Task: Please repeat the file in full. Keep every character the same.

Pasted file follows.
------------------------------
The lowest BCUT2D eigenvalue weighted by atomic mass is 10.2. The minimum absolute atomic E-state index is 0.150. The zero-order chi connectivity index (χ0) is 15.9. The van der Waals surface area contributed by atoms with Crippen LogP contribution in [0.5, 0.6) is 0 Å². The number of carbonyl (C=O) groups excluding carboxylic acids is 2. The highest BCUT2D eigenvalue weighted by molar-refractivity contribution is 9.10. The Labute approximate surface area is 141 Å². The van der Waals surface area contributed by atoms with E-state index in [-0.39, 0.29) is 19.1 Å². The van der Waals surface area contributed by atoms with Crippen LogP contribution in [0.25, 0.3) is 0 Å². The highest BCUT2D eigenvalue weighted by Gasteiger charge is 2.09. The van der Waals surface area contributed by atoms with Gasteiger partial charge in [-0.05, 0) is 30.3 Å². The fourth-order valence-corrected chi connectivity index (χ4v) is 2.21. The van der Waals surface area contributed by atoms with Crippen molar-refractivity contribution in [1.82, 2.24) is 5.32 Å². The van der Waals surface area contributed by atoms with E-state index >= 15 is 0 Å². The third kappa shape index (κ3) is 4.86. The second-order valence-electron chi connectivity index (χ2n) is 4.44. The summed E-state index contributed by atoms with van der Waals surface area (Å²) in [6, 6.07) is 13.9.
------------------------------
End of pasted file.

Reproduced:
The lowest BCUT2D eigenvalue weighted by atomic mass is 10.2. The minimum absolute atomic E-state index is 0.150. The zero-order chi connectivity index (χ0) is 15.9. The van der Waals surface area contributed by atoms with Crippen LogP contribution in [0.5, 0.6) is 0 Å². The number of carbonyl (C=O) groups excluding carboxylic acids is 2. The highest BCUT2D eigenvalue weighted by molar-refractivity contribution is 9.10. The Labute approximate surface area is 141 Å². The van der Waals surface area contributed by atoms with E-state index in [-0.39, 0.29) is 19.1 Å². The van der Waals surface area contributed by atoms with Crippen LogP contribution in [0.25, 0.3) is 0 Å². The highest BCUT2D eigenvalue weighted by Gasteiger charge is 2.09. The van der Waals surface area contributed by atoms with Gasteiger partial charge in [-0.05, 0) is 30.3 Å². The fourth-order valence-corrected chi connectivity index (χ4v) is 2.21. The van der Waals surface area contributed by atoms with Crippen molar-refractivity contribution in [1.82, 2.24) is 5.32 Å². The van der Waals surface area contributed by atoms with E-state index >= 15 is 0 Å². The third kappa shape index (κ3) is 4.86. The second-order valence-electron chi connectivity index (χ2n) is 4.44. The summed E-state index contributed by atoms with van der Waals surface area (Å²) in [6, 6.07) is 13.9.